A case of recurrent, spontaneous rhabdomyolysis: A manifestation of McArdle disease

Felistia Nicole Crowder, Mohamed Nasser, Jenna Noelle Sizemore


Background: McArdle Disease is a glycogen storage disease caused by an inherited deficiency in myophosphorylase, an enzyme that initiates the breakdown of muscle glycogen for glycolysis. Due to clinical variability and low prevalence, this disease is often delayed in diagnosis. Patients may present in early adulthood, suffering from exercise intolerance, muscle fatigue, myalgias, and potential end-organ damage from rhabdomyolysis and myoglobinuria. Diagnosis is confirmed with muscle biopsy showing an absence of myophosphorylase activity and can be confirmed with PYGM genetic sequencing. Treatment is preventative through dietary control with the use of complex carbohydrates and the ingestion of simple carbohydrates prior to aerobic activity.
Case presentation: A 19-year-old Caucasian male presented with a four-day history of rhabdomyolysis and acute kidney injury triggered by diving into cold water and swimming. The patient had developed muscle spasms and dyspnea, followed by a period of emesis, dysuria, and numbness in the lower extremities. Laboratory tests revealed creatinine kinase levels greater than 100,000 U/L and creatinine of 1.6 mg/dl. The patient had experienced a similar episode three months prior that occurred after sprinting, requiring hospitalization secondary to rhabdomyolysis. After eliminating reversible causes for rhabdomyolysis, there was high clinical suspicion for McArdle Disease, confirmed by muscle biopsy with absent phosphorylase activity. The patient was managed with parenteral fluids to treat the rhabdomyolysis and counseled on preventative dietary and exercise strategies.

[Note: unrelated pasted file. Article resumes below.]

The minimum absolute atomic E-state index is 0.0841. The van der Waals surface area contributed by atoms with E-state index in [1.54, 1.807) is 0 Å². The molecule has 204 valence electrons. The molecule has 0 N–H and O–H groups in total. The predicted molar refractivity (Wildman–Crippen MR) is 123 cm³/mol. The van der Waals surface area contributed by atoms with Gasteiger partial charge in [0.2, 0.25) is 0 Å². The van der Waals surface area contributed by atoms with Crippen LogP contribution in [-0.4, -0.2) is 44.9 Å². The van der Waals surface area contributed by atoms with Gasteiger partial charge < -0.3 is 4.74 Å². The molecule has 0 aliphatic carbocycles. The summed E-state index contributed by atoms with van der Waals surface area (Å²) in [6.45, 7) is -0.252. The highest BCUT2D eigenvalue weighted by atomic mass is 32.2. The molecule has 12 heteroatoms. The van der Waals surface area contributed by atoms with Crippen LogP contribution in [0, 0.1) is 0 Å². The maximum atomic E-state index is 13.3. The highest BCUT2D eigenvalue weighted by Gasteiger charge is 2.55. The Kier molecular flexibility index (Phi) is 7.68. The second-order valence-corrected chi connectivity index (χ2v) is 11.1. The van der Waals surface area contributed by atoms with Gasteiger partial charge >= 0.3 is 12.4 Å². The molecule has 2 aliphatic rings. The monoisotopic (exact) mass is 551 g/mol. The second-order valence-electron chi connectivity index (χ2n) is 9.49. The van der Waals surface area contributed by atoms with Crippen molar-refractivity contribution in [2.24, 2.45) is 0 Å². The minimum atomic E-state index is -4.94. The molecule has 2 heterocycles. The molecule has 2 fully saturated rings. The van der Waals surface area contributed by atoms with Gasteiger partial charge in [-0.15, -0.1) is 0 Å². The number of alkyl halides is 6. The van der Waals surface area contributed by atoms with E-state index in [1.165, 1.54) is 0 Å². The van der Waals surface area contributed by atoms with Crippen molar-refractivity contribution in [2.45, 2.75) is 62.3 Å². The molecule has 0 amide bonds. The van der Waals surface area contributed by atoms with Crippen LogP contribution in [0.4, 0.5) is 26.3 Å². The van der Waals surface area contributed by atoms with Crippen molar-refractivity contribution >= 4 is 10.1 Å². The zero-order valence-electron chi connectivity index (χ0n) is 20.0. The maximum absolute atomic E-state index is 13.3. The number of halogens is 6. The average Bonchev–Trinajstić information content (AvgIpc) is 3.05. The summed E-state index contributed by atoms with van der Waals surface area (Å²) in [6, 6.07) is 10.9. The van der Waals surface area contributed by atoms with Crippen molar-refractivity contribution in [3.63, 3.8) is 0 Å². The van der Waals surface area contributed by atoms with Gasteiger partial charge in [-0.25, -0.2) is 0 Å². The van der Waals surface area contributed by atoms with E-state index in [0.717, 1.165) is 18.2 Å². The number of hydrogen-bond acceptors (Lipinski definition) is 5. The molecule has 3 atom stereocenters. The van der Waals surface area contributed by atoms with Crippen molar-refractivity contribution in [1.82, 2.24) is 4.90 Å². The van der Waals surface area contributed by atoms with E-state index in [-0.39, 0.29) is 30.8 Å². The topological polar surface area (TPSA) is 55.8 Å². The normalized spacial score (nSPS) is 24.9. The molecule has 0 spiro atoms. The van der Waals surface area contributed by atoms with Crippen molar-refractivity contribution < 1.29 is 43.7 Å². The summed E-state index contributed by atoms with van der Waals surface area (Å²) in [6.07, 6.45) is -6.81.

Conclusions: The late onset of presentation of McArdle Disease should prompt consideration of metabolic myopathies in a systemic evaluation for cases of recurrent rhabdomyolysis.

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DOI: https://doi.org/10.5430/crim.v7n1p11


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Case Reports in Internal Medicine

ISSN 2332-7243(Print)  ISSN 2332-7251(Online)

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